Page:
NIH Evaluations

NIHOur team is experienced in facilitating partnerships between scientists and educators, and in providing technical assistance to scientists who are interested in learning more about evaluation. Several of our projects for NIH have resulted in publications and conference presentations. Please browse selected examples of our rigorous, independent evaluations for science education programs funded by the National Institutes of Health (NIH), below.

We welcome the opportunity to discuss your project with you and to provide you with more information about our tailored services. Please Contact Us to schedule a free 30-minute Q&A session with a consultant.

Selected Projects Include

  • Coastal Marine Biolabs – Neurolab M3

    NeuroLab M3 is a comprehensive research education program that carefully guides high school students through a series of in-depth, interdisciplinary, and discovery-based explorations of scientific models, model organisms, and model systems in developmental neuroscience. The 5-year project includes immersive residential research institutes in comparative functional genomics for rising juniors and seniors. The evaluation will examine outcomes for participating students using longitudinal surveys and content knowledge tests.

  • Genetic Science Learning Center (GSLC) at University of Utah

    Since 2006, REA has worked with the University of Utah’s Genetic Science Learning Center (GSLC) on evaluation projects for the National Institutes of Health (NIH), conference presentations, and peer-reviewed publications. Our collaborations have included conducting randomized controlled trials (RCTs) to evaluate the impact of high school curriculum supplements on cell biology and epigenetics, and documenting the process of curriculum and assessment development for a National Science Foundation Discovery Research K-12 project on evolution and common ancestry. REA and the GSLC co-authored a paper on randomized controlled trials and a primer on instrument development. They have co-presented on evaluation and educational research topics, such as mixed-methods designs, program implementation and assessment development, at the National Institutes of Health’s Science Education annual meetings.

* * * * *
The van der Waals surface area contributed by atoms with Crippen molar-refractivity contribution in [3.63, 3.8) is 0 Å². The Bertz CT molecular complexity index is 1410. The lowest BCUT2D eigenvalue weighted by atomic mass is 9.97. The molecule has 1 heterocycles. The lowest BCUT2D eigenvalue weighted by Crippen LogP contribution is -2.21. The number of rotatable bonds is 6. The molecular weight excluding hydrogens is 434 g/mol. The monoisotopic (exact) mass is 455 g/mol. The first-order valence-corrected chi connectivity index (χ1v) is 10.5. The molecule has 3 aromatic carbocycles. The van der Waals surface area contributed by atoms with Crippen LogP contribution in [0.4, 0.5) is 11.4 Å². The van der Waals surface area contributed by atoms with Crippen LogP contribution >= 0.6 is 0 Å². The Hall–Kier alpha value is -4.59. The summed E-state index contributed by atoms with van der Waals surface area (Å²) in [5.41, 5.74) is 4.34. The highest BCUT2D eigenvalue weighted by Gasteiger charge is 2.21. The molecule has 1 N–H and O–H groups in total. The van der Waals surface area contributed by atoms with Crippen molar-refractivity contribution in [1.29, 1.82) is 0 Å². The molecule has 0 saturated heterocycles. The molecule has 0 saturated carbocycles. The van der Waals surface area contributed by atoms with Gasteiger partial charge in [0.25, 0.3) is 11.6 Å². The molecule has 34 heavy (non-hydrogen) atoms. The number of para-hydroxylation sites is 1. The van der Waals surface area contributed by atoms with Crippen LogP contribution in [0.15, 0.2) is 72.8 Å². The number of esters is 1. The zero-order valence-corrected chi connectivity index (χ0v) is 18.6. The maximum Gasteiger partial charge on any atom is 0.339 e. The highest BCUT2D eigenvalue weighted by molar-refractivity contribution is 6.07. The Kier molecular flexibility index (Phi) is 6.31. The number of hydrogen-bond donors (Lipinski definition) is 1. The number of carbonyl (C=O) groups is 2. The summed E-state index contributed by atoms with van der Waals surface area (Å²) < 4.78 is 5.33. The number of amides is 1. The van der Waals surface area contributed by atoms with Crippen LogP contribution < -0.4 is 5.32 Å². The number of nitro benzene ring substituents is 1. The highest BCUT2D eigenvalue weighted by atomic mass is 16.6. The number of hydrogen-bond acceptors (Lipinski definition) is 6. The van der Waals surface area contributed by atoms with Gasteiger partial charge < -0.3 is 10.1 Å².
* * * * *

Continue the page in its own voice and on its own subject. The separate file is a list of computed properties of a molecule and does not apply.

• It’s Complex! Engaging Student Discussions around Complex Genetics and Individualized Medicine

    Rockman et al is studying the impact of Touching Triton, an online space-themed interactive created by the HudsonAlpha Institute for Biotechnology. The game is designed to increase high school students’ knowledge about and interest in genetic and environmental factors that might influence the likelihood of developing a complex disease. To inform the design, REA conducted student focus groups, teacher interviews, and classroom observations. REA has also provided consulting on quasi-experimental studies to assess summative impacts.

  • Red Hill Studios Wii game

    REA conducted a usability study of a Wii-based video game designed to improve gait and balance in patients with Parkinson’s Disease (PD). Red Hill Studios, developers of the game’s hardware and software elements, in collaboration with researchers at the University of California, San Francisco (UCSF), received funding from the National Institute of Health’s (NIH) Small Business Innovation and Research (SBIR) program to conduct a Phase 1 feasibility study.